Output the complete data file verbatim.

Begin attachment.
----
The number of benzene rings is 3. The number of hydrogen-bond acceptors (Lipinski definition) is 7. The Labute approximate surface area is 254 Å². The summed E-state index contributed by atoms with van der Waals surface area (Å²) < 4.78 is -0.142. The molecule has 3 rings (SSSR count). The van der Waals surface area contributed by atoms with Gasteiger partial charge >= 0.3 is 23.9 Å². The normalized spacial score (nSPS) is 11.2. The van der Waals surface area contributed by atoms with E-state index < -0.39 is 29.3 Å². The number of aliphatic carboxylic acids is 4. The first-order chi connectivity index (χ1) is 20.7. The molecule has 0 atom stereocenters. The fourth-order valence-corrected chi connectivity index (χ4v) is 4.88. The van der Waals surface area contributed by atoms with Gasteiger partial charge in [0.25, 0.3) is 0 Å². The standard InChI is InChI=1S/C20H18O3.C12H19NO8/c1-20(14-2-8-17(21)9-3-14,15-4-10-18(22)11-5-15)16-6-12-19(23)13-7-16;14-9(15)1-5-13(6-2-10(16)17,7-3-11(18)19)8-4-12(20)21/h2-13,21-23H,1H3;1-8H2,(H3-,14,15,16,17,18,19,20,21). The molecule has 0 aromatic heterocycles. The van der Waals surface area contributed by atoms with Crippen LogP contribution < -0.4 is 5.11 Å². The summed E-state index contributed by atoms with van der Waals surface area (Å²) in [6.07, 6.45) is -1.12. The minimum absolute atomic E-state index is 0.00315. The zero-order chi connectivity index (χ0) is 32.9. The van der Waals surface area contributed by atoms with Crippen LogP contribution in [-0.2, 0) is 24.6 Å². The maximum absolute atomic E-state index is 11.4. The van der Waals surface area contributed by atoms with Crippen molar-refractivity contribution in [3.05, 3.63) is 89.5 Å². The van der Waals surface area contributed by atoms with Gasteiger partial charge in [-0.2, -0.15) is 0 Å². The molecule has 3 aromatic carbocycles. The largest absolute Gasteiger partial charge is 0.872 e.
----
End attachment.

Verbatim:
The number of benzene rings is 3. The number of hydrogen-bond acceptors (Lipinski definition) is 7. The Labute approximate surface area is 254 Å². The summed E-state index contributed by atoms with van der Waals surface area (Å²) < 4.78 is -0.142. The molecule has 3 rings (SSSR count). The van der Waals surface area contributed by atoms with Gasteiger partial charge >= 0.3 is 23.9 Å². The normalized spacial score (nSPS) is 11.2. The van der Waals surface area contributed by atoms with E-state index < -0.39 is 29.3 Å². The number of aliphatic carboxylic acids is 4. The first-order chi connectivity index (χ1) is 20.7. The molecule has 0 atom stereocenters. The fourth-order valence-corrected chi connectivity index (χ4v) is 4.88. The van der Waals surface area contributed by atoms with Gasteiger partial charge in [0.25, 0.3) is 0 Å². The standard InChI is InChI=1S/C20H18O3.C12H19NO8/c1-20(14-2-8-17(21)9-3-14,15-4-10-18(22)11-5-15)16-6-12-19(23)13-7-16;14-9(15)1-5-13(6-2-10(16)17,7-3-11(18)19)8-4-12(20)21/h2-13,21-23H,1H3;1-8H2,(H3-,14,15,16,17,18,19,20,21). The molecule has 0 aromatic heterocycles. The van der Waals surface area contributed by atoms with Crippen LogP contribution < -0.4 is 5.11 Å². The summed E-state index contributed by atoms with van der Waals surface area (Å²) in [6.07, 6.45) is -1.12. The minimum absolute atomic E-state index is 0.00315. The zero-order chi connectivity index (χ0) is 32.9. The van der Waals surface area contributed by atoms with Crippen LogP contribution in [-0.2, 0) is 24.6 Å². The maximum absolute atomic E-state index is 11.4. The van der Waals surface area contributed by atoms with Crippen molar-refractivity contribution in [3.05, 3.63) is 89.5 Å². The van der Waals surface area contributed by atoms with Gasteiger partial charge in [-0.2, -0.15) is 0 Å². The molecule has 3 aromatic carbocycles. The largest absolute Gasteiger partial charge is 0.872 e.